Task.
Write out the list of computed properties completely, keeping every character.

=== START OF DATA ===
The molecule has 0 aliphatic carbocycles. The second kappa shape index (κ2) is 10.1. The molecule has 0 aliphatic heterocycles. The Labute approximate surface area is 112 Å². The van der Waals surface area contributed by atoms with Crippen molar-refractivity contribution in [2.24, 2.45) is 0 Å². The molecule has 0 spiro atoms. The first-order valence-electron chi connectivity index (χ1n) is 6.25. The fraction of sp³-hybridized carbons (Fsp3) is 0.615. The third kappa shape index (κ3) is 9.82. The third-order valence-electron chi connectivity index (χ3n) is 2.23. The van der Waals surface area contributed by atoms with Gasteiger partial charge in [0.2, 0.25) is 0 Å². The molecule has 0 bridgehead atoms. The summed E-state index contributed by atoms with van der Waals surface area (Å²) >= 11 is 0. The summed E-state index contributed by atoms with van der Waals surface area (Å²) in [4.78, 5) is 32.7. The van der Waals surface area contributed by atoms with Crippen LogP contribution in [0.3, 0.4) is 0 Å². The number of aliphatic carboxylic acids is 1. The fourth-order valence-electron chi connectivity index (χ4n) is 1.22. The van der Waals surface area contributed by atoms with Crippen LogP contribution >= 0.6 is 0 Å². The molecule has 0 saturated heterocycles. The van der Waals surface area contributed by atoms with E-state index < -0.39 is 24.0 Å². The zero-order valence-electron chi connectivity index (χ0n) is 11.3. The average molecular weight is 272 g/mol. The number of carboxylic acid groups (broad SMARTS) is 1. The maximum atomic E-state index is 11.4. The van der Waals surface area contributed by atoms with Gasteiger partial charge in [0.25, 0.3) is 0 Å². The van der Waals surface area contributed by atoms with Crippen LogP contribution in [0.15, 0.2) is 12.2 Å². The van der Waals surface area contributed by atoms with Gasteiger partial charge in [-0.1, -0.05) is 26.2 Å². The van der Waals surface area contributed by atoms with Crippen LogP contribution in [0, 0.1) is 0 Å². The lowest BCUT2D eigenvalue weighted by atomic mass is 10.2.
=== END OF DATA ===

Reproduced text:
The molecule has 0 aliphatic carbocycles. The second kappa shape index (κ2) is 10.1. The molecule has 0 aliphatic heterocycles. The Labute approximate surface area is 112 Å². The van der Waals surface area contributed by atoms with Crippen molar-refractivity contribution in [2.24, 2.45) is 0 Å². The molecule has 0 spiro atoms. The first-order valence-electron chi connectivity index (χ1n) is 6.25. The fraction of sp³-hybridized carbons (Fsp3) is 0.615. The third kappa shape index (κ3) is 9.82. The third-order valence-electron chi connectivity index (χ3n) is 2.23. The van der Waals surface area contributed by atoms with Gasteiger partial charge in [0.2, 0.25) is 0 Å². The molecule has 0 bridgehead atoms. The summed E-state index contributed by atoms with van der Waals surface area (Å²) >= 11 is 0. The summed E-state index contributed by atoms with van der Waals surface area (Å²) in [4.78, 5) is 32.7. The van der Waals surface area contributed by atoms with Crippen LogP contribution in [0.3, 0.4) is 0 Å². The number of aliphatic carboxylic acids is 1. The fourth-order valence-electron chi connectivity index (χ4n) is 1.22. The van der Waals surface area contributed by atoms with Crippen LogP contribution >= 0.6 is 0 Å². The molecule has 0 saturated heterocycles. The van der Waals surface area contributed by atoms with E-state index < -0.39 is 24.0 Å². The zero-order valence-electron chi connectivity index (χ0n) is 11.3. The average molecular weight is 272 g/mol. The number of carboxylic acid groups (broad SMARTS) is 1. The maximum atomic E-state index is 11.4. The van der Waals surface area contributed by atoms with Gasteiger partial charge in [0.25, 0.3) is 0 Å². The van der Waals surface area contributed by atoms with Crippen LogP contribution in [0.15, 0.2) is 12.2 Å². The van der Waals surface area contributed by atoms with Gasteiger partial charge in [-0.1, -0.05) is 26.2 Å². The van der Waals surface area contributed by atoms with Crippen LogP contribution in [0, 0.1) is 0 Å². The lowest BCUT2D eigenvalue weighted by atomic mass is 10.2.